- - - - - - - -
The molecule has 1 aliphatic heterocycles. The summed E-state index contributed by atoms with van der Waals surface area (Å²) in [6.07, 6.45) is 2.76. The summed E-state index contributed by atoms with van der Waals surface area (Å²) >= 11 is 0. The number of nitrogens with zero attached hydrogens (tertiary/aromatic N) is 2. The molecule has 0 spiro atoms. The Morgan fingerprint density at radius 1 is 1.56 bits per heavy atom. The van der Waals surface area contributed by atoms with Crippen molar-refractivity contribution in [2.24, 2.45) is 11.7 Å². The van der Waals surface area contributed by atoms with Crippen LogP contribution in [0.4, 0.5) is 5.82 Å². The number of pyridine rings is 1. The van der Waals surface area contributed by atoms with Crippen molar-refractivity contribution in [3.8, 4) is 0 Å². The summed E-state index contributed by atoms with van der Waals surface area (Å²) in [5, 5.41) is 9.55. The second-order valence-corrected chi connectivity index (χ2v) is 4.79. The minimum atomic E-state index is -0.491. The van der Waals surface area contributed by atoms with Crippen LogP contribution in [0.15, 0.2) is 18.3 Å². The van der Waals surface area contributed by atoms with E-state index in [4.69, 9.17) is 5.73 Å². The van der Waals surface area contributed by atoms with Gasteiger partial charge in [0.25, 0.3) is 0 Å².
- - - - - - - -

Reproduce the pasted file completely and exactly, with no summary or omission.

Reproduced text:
The molecule has 1 aliphatic heterocycles. The summed E-state index contributed by atoms with van der Waals surface area (Å²) in [6.07, 6.45) is 2.76. The summed E-state index contributed by atoms with van der Waals surface area (Å²) >= 11 is 0. The number of nitrogens with zero attached hydrogens (tertiary/aromatic N) is 2. The molecule has 0 spiro atoms. The Morgan fingerprint density at radius 1 is 1.56 bits per heavy atom. The van der Waals surface area contributed by atoms with Crippen molar-refractivity contribution in [2.24, 2.45) is 11.7 Å². The van der Waals surface area contributed by atoms with Crippen LogP contribution in [0.4, 0.5) is 5.82 Å². The number of pyridine rings is 1. The van der Waals surface area contributed by atoms with Crippen molar-refractivity contribution in [3.8, 4) is 0 Å². The summed E-state index contributed by atoms with van der Waals surface area (Å²) in [5, 5.41) is 9.55. The second-order valence-corrected chi connectivity index (χ2v) is 4.79. The minimum atomic E-state index is -0.491. The van der Waals surface area contributed by atoms with Crippen LogP contribution in [0.15, 0.2) is 18.3 Å². The van der Waals surface area contributed by atoms with E-state index in [4.69, 9.17) is 5.73 Å². The van der Waals surface area contributed by atoms with Gasteiger partial charge in [0.25, 0.3) is 0 Å².